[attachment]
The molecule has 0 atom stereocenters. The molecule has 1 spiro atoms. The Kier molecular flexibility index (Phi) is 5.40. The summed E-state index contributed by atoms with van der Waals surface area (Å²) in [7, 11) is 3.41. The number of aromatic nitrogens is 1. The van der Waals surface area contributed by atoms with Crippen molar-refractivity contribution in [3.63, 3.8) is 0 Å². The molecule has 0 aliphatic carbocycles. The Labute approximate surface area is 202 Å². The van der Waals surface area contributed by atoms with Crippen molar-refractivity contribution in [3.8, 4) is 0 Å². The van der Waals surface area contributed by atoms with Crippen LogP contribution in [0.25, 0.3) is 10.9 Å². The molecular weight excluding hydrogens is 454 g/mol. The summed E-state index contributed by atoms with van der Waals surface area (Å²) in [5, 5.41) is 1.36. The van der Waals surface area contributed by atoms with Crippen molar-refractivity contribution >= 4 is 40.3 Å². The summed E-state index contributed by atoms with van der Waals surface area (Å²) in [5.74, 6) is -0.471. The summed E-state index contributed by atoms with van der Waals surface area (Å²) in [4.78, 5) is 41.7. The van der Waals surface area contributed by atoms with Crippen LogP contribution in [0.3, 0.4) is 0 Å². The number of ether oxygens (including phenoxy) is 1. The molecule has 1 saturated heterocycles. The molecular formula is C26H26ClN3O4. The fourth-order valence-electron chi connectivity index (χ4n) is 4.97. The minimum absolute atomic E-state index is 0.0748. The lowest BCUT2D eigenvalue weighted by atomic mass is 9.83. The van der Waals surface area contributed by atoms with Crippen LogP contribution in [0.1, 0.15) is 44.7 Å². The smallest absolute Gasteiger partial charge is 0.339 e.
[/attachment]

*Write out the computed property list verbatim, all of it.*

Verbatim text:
The molecule has 0 atom stereocenters. The molecule has 1 spiro atoms. The Kier molecular flexibility index (Phi) is 5.40. The summed E-state index contributed by atoms with van der Waals surface area (Å²) in [7, 11) is 3.41. The number of aromatic nitrogens is 1. The van der Waals surface area contributed by atoms with Crippen molar-refractivity contribution in [3.63, 3.8) is 0 Å². The molecule has 0 aliphatic carbocycles. The Labute approximate surface area is 202 Å². The van der Waals surface area contributed by atoms with Crippen molar-refractivity contribution in [3.8, 4) is 0 Å². The van der Waals surface area contributed by atoms with Crippen LogP contribution in [0.25, 0.3) is 10.9 Å². The molecular weight excluding hydrogens is 454 g/mol. The summed E-state index contributed by atoms with van der Waals surface area (Å²) in [5, 5.41) is 1.36. The van der Waals surface area contributed by atoms with Crippen molar-refractivity contribution >= 4 is 40.3 Å². The summed E-state index contributed by atoms with van der Waals surface area (Å²) in [5.74, 6) is -0.471. The summed E-state index contributed by atoms with van der Waals surface area (Å²) in [4.78, 5) is 41.7. The van der Waals surface area contributed by atoms with Crippen LogP contribution in [0.3, 0.4) is 0 Å². The number of ether oxygens (including phenoxy) is 1. The molecule has 1 saturated heterocycles. The molecular formula is C26H26ClN3O4. The fourth-order valence-electron chi connectivity index (χ4n) is 4.97. The minimum absolute atomic E-state index is 0.0748. The lowest BCUT2D eigenvalue weighted by atomic mass is 9.83. The van der Waals surface area contributed by atoms with Crippen LogP contribution in [0.1, 0.15) is 44.7 Å². The smallest absolute Gasteiger partial charge is 0.339 e.